But the trees don’t just look past their prime.  They look downright unhealthy.   The other day I was driving down a pretty older suburban neighborhood whose streets are lined with huge, fat old oak trees.  These trees are probably well over one hundred years old, but I’ve never seen them look the way they do.  They looked like they were dead or dying.  All the leaves were still there, but they were a dried up, pale greenish brown, as if they were in a faded discolored old photograph. That’s not normal.   I don’t know what was wrong with those trees, but those weren’t fall colors.   They looked…dessicated or even burnt.  Perhaps the intense heat had done that to them.   There’s a fatal condition (shown at the top) that affects oaks and other types of trees called bacterial leaf scorch. Maybe that’s what it is, or maybe it’s some kind of blight.  Other trees and plants have that scorched, blighted look too.    I’ve also noticed a lot more dead trees.

One of my neighbors is growing a palm tree.  Palm trees don’t grow in western North Carolina naturally, but I have to wonder if, with the warm winters we’ve enjoyed the past few years (save a few days with temps in the single digits or teens), it just might survive if this winter proves to be even warmer.

For the past few years, I’ve also noticed the vegetation along the sides of the roads is dead.  Maybe it’s being sprayed with pesticides near the road, or maybe it’s the exhaust from the cars, but this seems like something new.  I don’t think I ever noticed it until a few years ago.

The sky has a strange look to it, a smogginess I don’t remember ever seeing in this part of the country before.   Sometimes near the horizon, it’s so heavy it obscures the view of distant objects, and it has an unpleasant yellowish gray tint to it, a color similar to a bruise, or an approaching thunderstorm even though there’s no storm coming.  In fact, it reminds me of the way the air looked on summer days in New York and New Jersey back in the pre-EPA 1970s. Could Trump’s relaxation of environmental regulations already be having visible effects?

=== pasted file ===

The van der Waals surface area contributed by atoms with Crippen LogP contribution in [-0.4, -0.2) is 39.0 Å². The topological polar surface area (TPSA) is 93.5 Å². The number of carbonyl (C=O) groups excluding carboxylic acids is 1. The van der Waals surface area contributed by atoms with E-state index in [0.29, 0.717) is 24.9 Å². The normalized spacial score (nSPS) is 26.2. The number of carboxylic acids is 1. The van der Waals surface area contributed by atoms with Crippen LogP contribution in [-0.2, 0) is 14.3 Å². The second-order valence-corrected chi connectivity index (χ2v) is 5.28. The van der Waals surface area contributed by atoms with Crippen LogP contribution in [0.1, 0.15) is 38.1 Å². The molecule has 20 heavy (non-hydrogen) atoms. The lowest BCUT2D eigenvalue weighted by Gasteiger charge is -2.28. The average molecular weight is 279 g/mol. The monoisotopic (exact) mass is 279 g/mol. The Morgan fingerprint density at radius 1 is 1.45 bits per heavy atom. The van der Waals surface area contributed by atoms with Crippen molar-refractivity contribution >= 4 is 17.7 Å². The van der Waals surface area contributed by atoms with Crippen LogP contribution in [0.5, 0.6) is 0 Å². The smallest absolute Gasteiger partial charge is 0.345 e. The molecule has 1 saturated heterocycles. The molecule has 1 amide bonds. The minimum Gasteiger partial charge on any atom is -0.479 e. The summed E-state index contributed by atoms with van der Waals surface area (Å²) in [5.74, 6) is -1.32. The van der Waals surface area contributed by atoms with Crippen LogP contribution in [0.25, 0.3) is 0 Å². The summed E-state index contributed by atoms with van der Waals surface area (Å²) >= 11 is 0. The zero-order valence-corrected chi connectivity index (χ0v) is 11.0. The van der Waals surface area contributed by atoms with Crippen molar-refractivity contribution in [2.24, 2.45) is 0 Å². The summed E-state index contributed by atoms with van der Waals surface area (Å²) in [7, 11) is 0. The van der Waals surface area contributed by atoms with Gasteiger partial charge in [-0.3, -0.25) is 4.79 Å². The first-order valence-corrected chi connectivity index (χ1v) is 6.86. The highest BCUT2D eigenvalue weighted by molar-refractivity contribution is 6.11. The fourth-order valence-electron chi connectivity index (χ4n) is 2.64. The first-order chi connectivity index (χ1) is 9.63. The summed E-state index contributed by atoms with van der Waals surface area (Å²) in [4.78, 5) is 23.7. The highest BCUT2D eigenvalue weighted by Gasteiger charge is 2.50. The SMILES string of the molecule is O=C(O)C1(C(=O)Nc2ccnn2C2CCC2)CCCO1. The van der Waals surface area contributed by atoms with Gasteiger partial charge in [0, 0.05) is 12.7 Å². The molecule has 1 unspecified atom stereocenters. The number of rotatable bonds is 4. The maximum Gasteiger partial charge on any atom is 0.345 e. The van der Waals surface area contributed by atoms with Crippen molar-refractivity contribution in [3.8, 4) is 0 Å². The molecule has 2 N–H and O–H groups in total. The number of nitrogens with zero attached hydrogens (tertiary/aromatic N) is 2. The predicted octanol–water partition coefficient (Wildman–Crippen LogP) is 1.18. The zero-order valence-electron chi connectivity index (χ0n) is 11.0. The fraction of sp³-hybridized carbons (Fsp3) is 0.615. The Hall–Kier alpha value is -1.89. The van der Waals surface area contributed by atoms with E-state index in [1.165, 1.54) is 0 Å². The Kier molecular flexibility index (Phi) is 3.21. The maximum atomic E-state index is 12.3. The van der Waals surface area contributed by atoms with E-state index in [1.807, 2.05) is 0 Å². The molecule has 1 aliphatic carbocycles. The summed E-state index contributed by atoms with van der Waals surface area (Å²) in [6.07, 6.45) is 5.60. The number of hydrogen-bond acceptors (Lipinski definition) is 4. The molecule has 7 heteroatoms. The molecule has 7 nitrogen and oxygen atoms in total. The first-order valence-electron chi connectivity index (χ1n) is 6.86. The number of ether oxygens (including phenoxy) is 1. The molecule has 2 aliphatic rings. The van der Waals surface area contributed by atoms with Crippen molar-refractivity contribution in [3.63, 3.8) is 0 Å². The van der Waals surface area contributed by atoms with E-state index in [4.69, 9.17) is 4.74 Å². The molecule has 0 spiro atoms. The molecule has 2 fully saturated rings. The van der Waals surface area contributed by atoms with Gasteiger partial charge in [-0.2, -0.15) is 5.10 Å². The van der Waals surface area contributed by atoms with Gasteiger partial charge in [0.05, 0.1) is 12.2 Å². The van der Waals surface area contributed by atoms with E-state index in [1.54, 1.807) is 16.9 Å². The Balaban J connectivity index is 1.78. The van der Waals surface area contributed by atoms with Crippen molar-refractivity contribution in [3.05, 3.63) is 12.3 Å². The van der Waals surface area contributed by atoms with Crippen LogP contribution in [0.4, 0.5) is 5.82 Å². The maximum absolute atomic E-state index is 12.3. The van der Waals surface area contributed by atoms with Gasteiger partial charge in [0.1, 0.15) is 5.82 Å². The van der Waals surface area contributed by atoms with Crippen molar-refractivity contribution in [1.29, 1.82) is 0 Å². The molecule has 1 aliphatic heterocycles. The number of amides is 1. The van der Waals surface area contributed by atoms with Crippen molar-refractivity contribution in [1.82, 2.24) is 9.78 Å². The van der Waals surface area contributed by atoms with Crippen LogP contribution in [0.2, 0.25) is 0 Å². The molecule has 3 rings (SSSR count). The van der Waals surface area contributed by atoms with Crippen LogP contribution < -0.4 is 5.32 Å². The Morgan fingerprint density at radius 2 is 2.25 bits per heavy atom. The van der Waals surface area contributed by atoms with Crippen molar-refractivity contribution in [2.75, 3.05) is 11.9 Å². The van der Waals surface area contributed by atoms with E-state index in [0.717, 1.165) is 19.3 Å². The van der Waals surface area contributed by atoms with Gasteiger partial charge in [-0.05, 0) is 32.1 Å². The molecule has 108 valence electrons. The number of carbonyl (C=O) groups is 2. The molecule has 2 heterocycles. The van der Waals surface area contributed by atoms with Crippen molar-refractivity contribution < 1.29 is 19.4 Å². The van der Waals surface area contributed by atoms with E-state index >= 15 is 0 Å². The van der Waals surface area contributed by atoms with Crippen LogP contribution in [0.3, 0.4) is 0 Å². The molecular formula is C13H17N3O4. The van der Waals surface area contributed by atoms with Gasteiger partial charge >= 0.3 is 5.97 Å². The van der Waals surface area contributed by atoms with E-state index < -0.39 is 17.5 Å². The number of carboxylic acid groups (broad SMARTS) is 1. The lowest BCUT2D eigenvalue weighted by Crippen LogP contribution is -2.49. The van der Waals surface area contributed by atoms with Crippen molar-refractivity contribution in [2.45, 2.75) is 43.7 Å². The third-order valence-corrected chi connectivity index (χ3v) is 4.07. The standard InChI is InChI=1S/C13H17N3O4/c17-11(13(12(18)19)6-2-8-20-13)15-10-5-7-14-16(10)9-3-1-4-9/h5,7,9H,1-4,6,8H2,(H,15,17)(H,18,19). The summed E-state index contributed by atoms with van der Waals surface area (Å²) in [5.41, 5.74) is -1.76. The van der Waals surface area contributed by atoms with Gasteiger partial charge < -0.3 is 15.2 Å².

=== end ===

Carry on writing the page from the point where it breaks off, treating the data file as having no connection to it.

Have you noticed similar changes too?  Let me know in the comments.

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Autumn 2016: warmest in U.S. weather history.

I still had flowers blooming outside in November.    Personally, I do believe in global warming.  Could this be an indicator?

Autumn 2016: Warmest in U.S. Weather History

By: Bob Henson , 6:10 PM GMT on December 07, 2016
 

https://www.wunderground.com/blog/JeffMasters/comment.html?entrynum=3521

The autumn of 2016 was the warmest ever observed in records going back to 1895 for the 48 contiguous U.S. states, according to data released on Wednesday by NOAA’s National Centers for Environmental Information (NCEI). The nation’s average September-to-November temperature of 57.63°F was a full 1.05°F above the previous autumn record, set way back in 1963, and it was 4.08°F above the 20th-century average (see Figure 1). The record-setting margin of more than 1°F is a hefty one for a temperature record that spans an entire season and a landmass as large as the 48 contiguous states. For comparison, the second, third, fourth, fifth, sixth, and seventh-warmest U.S. autumns are all clustered within 1°F of each other, as are the six coldest autumns on record.

Pushing this past autumn to the top of the temperature pack were the third-warmest October and third-warmest Novemberon record, along with the ninth-warmest September. Eight states along a swath from New Mexico to Michigan saw their warmest autumn on record, and every contiguous state except for California, Nevada, Oregon, and Washington had a top-ten warmest autumn (see Figure 2).

us-temps-sep-nov16

Read the rest of this article here